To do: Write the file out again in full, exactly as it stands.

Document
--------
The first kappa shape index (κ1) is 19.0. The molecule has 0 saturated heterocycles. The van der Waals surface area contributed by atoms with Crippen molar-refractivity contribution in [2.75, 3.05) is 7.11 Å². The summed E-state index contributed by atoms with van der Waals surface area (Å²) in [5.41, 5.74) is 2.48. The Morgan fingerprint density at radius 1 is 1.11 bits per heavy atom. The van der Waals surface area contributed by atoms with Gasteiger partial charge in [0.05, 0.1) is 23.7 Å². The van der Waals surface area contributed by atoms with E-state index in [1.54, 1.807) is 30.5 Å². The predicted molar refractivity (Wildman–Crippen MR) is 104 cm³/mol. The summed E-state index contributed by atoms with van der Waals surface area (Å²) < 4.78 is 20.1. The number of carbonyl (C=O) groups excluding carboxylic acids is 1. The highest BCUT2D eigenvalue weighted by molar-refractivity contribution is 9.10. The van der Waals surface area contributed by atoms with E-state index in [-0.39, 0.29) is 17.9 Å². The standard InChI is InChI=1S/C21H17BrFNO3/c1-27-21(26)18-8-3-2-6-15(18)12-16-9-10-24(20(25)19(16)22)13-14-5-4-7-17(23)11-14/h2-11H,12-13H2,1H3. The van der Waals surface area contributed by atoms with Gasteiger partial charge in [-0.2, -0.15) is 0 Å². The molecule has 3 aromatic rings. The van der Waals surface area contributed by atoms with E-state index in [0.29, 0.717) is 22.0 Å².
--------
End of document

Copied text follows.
The first kappa shape index (κ1) is 19.0. The molecule has 0 saturated heterocycles. The van der Waals surface area contributed by atoms with Crippen molar-refractivity contribution in [2.75, 3.05) is 7.11 Å². The summed E-state index contributed by atoms with van der Waals surface area (Å²) in [5.41, 5.74) is 2.48. The Morgan fingerprint density at radius 1 is 1.11 bits per heavy atom. The van der Waals surface area contributed by atoms with Gasteiger partial charge in [0.05, 0.1) is 23.7 Å². The van der Waals surface area contributed by atoms with E-state index in [1.54, 1.807) is 30.5 Å². The predicted molar refractivity (Wildman–Crippen MR) is 104 cm³/mol. The summed E-state index contributed by atoms with van der Waals surface area (Å²) < 4.78 is 20.1. The number of carbonyl (C=O) groups excluding carboxylic acids is 1. The highest BCUT2D eigenvalue weighted by molar-refractivity contribution is 9.10. The van der Waals surface area contributed by atoms with E-state index in [-0.39, 0.29) is 17.9 Å². The standard InChI is InChI=1S/C21H17BrFNO3/c1-27-21(26)18-8-3-2-6-15(18)12-16-9-10-24(20(25)19(16)22)13-14-5-4-7-17(23)11-14/h2-11H,12-13H2,1H3. The van der Waals surface area contributed by atoms with Gasteiger partial charge in [-0.2, -0.15) is 0 Å². The molecule has 3 aromatic rings. The van der Waals surface area contributed by atoms with E-state index in [0.29, 0.717) is 22.0 Å².